Chapter 11 is perhaps the most important chapter in the book as it poses one of the most fundamental questions of all. It is the same question asked about the Germans after Hitler's Nazi regime: How is it that a cultured people like the British, over night, changed their moral and religious character and turned themselves into brutes and their culture into a culture of violence and psychological terror? The answer we get is a canonical one that fits the template for all times: The British were the beneficiaries of a corrupt system based on an ideology of fear. Slavery was a fear system that allowed them to make lavish profits, which they then quickly turned into soul-corroding absolute power. It was this absolute power that existed without any moral inhibitions or moral constraints whatsoever that turned them into brutes. The ideology of fear that allowed them to do this was the same one that Hitler used in fashioning his "Final solution" of his Jewish problem; the same one that Joseph Conrad spoke so eloquently of in "The Heart of Darkness." It was the ideology of white supremacy, vestiges of which still animate American culture and society a half millennium later.
One of the saddest corollaries of such a system of absolute power is the fact that the slaves, in an effort to obviate their powerlessness, created their own mini corrupt system, one that mimicked the system of white supremacy that so viciously oppressed them. As they tried in vain to curry favor with the "white powers that be," it was a case of "monkey see, monkey do," as they acted out the roles of so many sycophantic crabs in a barrel: snitching on and competing against each other to curry the favor of the master; inventing their own version of a color-coded scale which they used as a test against each other. They constantly lobbied for any semblance of the master's reflected glory, status and position, and did so unabashedly, and always at their fellow slaves expense. In short, the slaves learned to accept as their only reality, a vicariously rehearsed life that existed only on the backside of white society. Even today, blacks seem impervious to the fact that acting out a caricature of a brutal and amoral white life is but a continuation of white oppression by self-inflicted means.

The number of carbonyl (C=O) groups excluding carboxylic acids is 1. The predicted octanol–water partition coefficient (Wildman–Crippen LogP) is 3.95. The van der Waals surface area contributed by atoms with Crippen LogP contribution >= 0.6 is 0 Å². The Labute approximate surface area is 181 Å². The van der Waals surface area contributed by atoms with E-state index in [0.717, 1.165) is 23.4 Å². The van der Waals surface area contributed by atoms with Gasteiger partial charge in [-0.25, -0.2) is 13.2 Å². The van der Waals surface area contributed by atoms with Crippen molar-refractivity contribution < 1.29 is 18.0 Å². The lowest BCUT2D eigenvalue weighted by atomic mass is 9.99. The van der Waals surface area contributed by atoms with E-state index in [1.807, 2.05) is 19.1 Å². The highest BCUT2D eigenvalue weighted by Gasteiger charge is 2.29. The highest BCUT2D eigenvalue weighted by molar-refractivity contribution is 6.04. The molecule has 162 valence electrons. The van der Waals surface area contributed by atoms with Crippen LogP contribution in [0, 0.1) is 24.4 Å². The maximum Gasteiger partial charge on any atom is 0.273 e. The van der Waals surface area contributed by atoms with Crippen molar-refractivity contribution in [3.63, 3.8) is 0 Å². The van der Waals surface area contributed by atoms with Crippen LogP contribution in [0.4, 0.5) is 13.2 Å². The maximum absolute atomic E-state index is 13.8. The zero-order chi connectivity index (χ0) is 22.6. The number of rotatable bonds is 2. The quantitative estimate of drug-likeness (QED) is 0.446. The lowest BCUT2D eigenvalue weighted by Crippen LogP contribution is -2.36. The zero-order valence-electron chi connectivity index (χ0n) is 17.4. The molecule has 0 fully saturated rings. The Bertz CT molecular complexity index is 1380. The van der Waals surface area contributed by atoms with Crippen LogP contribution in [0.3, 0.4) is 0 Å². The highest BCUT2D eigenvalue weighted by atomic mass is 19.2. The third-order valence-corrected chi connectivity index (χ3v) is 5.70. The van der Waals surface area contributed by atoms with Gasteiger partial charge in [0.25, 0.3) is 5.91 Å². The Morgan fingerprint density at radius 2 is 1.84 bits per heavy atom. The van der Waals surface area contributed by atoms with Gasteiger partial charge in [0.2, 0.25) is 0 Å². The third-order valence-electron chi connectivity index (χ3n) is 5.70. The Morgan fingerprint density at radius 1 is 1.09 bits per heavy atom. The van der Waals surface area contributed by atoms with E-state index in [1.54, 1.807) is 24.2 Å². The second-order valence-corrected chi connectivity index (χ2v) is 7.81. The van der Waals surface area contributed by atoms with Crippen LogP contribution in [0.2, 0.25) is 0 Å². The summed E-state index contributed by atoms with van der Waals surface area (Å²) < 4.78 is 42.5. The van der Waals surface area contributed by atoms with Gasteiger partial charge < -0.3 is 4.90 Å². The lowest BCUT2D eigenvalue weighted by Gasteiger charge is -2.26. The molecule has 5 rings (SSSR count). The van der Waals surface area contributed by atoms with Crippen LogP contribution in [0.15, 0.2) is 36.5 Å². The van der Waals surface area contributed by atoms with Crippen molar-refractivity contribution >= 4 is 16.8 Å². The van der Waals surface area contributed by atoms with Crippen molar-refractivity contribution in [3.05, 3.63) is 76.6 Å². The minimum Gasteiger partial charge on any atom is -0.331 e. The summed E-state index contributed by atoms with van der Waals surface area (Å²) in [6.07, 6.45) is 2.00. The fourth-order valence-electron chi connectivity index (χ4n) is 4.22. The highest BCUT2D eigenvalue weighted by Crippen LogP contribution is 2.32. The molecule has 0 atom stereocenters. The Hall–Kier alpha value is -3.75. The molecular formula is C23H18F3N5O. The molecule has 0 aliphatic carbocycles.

I call this corollary cultural system: "the Aunt Jemima and Uncle Tom Nation." Both the ideology of racism and the "Aunt Jemima Uncle Tom Nation" are dynamic and co-evolving systems embedded in the larger system of white supremacy that began in Barbados 500 years ago. Five Stars